Effort to restore Mexico City policy with amendment to aid bill fails

WASHINGTON – A U.S. House committee’s refusal to let an amendment on restoring the Mexico City policy go to the floor of the chamber eliminated a chance for debate on “an issue of serious concern to many Americans,” said a Republican congressman from Arizona.

The policy, which banned federal funding of abortion-providing groups abroad, was rescinded by President Barack Obama Jan. 23.

Rep. Trent Franks accused “pro-abortion members” of obstructing an amendment to the 2010 State Foreign Operations Appropriations bill that would have allowed an up or down vote on restoring the policy.

The amendment was sponsored by Franks and Reps. Chris Smith, R-N.J., Bart Stupak, D-Mich., James Sensenbrenner, R-Wis., and Jim Jordan, R-Ohio.

The House Rules Committee July 8 blocked the lawmakers’ amendment to the $48.8 billion spending bill, which passed the House July 9.

The Senate Appropriations Committee July 9 voted to permanently reverse the Mexico City policy. The full Senate is expected to take up its version of the foreign appropriations bill later this summer.

Smith, a Catholic, said the amendment sought “to direct funds to family planning services, not abortion.”

“Our amendment would simply ensure that the huge allocation of taxpayer grant money not be awarded to foreign nongovernment organizations that perform abortion or lobby for abortion on demand in developing countries,” Smith said in testimony before the Rules Committee. He read the same statement on the floor of the House.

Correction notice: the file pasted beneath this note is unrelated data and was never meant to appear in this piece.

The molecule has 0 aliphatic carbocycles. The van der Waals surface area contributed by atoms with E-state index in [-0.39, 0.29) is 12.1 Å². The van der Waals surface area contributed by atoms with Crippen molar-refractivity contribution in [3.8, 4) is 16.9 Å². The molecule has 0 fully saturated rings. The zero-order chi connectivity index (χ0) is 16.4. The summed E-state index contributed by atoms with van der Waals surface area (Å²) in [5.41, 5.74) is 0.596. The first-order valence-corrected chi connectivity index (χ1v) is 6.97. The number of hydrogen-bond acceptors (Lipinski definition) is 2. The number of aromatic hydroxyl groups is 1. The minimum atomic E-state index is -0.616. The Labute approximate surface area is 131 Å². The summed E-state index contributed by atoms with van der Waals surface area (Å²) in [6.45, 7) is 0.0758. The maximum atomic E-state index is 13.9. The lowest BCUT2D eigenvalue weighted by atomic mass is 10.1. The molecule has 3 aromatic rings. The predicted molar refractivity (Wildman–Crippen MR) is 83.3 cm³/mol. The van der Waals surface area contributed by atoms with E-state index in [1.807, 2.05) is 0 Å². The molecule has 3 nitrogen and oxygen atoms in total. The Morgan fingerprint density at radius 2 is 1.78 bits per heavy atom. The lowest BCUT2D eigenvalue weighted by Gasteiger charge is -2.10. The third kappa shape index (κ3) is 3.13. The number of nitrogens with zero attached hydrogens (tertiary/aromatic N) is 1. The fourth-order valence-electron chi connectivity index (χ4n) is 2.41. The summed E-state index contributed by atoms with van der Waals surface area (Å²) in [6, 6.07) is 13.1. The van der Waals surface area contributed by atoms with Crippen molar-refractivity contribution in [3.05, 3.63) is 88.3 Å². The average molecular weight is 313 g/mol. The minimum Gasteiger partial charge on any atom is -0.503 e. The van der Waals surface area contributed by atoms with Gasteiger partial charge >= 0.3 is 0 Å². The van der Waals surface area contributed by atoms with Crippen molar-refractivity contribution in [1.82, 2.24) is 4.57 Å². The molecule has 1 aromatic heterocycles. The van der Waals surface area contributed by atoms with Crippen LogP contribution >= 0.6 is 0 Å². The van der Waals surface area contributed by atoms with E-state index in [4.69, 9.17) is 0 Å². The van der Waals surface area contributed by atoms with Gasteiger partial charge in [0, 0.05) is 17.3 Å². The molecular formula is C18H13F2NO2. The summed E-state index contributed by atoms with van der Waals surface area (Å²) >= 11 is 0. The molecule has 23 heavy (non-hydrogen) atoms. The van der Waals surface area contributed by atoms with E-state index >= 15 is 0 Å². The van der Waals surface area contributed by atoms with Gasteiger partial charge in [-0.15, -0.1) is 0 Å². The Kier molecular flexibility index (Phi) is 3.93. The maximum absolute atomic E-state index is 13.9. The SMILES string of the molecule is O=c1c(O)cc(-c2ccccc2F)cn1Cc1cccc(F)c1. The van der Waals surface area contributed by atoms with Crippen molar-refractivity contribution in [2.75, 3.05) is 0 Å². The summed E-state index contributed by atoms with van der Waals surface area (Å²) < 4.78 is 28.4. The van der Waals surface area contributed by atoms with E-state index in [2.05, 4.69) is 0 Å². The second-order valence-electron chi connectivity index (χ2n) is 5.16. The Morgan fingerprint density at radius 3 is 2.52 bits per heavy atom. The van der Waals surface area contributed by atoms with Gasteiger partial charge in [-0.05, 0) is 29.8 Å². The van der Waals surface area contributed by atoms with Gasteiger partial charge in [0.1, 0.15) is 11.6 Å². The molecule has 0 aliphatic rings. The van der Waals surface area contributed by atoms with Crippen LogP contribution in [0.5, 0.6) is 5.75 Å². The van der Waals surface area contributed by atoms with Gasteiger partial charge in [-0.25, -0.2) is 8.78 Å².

He cited the results of a poll by USA Today/Gallup released in early February showing that, although a majority of Americans supported many of Obama’s early actions in office, only about a third backed his decision to allow funding for overseas family planning groups that provide abortions.

“The United States is clearly trending pro-life – ultrasound technology has shattered the myth that an unborn child is not a person,” Smith said.

When Obama signed his executive order to rescind the Mexico City policy, he said its provisions were “unnecessarily broad” and had “undermined efforts to promote safe and effective voluntary family planning in developing countries.”

“For these reasons,” he continued, “it is right for us to rescind this policy and restore critical efforts to protect and empower women and promote global economic development.”

The Mexico City policy was first instituted by President Ronald Reagan in 1984. It was reversed by President Bill Clinton in 1993 and re-established under President George W. Bush in 2001.

The policy has been called the “global gag rule” by its opponents, who say it prohibits taxpayer funding for groups that even talk about abortion if there is an unplanned pregnancy, and is known as the Mexico City policy because it was unveiled at a U.N. conference there in 1984.

Catholic Review

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